The current accepted nomenclature for lung cancer resulting from JSRV infection is ovine pulmonary adenocarcinoma. The primary reason for its characterization as a malignant disease is because of the observation of metastases consisting of lung tumor epithelial cells, which occurs to a variable extent in sheep . However, the main tumor type we see in JSRV-infected sheep and in JSRV Env-expressing mice is adenoma, consistent with the previous description of the disease as an adenomatosis. Given our results in sheep and in mice, and the fact that what kills these animals is breathing difficulty, it seems the primary effect of JSRV infection, mediated through the Env protein, is to cause proliferation of lung epithelial cells. In JSRV-infected sheep, such proliferation typically increases lung fluid production and thereby facilitates aerosol transmission of the virus produced by epithelial cells. Metastasis may occur as the result of additional genetic changes resulting from virus replication and integration, or resulting directly from Env expression and stimulation of cell proliferation, but these appear not to be the primary effects of virus infection or Env expression.
It is remarkable how little Env Mab staining we observe outside of tumors in mice and sheep. Others have reported similar results in sheep by using polyclonal antibodies to detect JSRV Env or capsid proteins [31–33], but our use here of highly specific Mab that give intense staining of Env-expressing cells helps to rule out the presence of low levels of Env expression outside of tumors. In mice we know that an AAV6 vector encoding AP (ARAP4) can transduce all epithelial cell populations in the airway with relatively high efficiency , yet we see no Env staining in large or small airways or in histologically-normal alveoli in mice exposed to the AAV6 vector ARJenv, which like ARAP4 contains a strong Rous sarcoma virus promoter to drive gene expression. It is known that oncoproteins can have both growth-promoting and toxic effects in cultured cells , and perhaps only lung stem cells that are the progenitors of tumors can tolerate expression of the potent Env oncoprotein, while Env expression is toxic to the more differentiated cells.
Lack of Env expression outside of tumors in lungs of sheep infected with JSRV is particularly surprising given the presence of replicating virus in the sheep. Perhaps spread of JSRV is inhibited in sheep by an immune response, despite the finding that sheep mount a poor response against JSRV because of immune tolerance induced by proteins made by related endogenous retroviruses . Alternatively, like other simple retroviruses, JSRV may only infect dividing cells, and most potential target cells in the lung are not actively dividing. Most intriguingly, it may be that Env is toxic to most differentiated lung cell types in sheep, as proposed above for mice.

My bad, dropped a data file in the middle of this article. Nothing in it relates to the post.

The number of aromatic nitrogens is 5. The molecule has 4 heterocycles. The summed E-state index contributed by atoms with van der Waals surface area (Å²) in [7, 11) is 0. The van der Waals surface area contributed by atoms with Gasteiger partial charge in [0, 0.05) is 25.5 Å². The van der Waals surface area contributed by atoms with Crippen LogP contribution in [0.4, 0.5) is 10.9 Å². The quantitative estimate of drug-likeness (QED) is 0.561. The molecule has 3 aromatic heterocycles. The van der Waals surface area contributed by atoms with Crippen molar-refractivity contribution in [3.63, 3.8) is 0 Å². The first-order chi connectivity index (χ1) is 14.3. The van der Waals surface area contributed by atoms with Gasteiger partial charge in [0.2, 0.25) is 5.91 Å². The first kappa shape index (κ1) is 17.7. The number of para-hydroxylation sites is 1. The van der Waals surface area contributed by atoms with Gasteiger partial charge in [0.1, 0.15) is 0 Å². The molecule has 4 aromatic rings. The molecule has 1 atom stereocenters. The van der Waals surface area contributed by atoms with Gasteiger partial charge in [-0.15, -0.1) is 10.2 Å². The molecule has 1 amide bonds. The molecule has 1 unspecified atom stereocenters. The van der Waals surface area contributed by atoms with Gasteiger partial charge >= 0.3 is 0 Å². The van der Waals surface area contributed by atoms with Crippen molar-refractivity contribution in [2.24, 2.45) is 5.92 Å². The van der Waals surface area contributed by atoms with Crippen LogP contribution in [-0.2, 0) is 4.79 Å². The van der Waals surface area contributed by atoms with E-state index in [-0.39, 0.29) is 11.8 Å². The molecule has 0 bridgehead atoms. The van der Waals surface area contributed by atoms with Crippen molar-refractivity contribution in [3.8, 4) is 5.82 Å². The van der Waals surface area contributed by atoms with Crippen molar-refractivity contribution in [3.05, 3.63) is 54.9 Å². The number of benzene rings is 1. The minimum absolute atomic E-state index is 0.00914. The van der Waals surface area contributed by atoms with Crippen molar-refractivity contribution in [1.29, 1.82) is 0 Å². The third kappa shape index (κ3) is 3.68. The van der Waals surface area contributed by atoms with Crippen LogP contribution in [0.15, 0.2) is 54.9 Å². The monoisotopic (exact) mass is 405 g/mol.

Our results provide further support for the conclusion that the JSRV cell-entry receptor Hyal2 plays no role in sheep tumorigenesis beyond its role as a receptor for virus entry. Mouse Hyal2 does not serve as a cell-entry receptor for retrovirus vectors bearing the JSRV Env protein [4, 15–17] nor does it bind the SU domain of JSRV Env , yet we have shown here that lung tumors induced in mice by Env expression alone are quite similar to lung tumors induced by JSRV in sheep having a functional Hyal2 virus receptor.
Our results also argue against a role for insertional oncogene activation or insertional mutagenesis in sheep tumorigenesis. An AAV6 vector was used to transfer and express JSRV Env in the mice analyzed here, and tumor induction followed single-hit kinetics , a result that is inconsistent with a requirement for insertional events in addition to Env expression for tumorigenesis. In addition, inclusion of an excess of a non-oncogenic AAV6 vector during transduction by the JSRV Env-expressing AAV6 vector reduced the number of tumors , again indicating that additional genetic changes that might be caused by the AAV6 vector are not important for tumorigenesis. Together with results shown here that tumors induced by JSRV Env in mice are quite similar to tumors induced by JSRV in sheep, these results indicate that JSRV tumorigenesis is primarily dependent on the oncogenic activity of the JSRV Env protein and does not require genetic changes resulting from JSRV integration.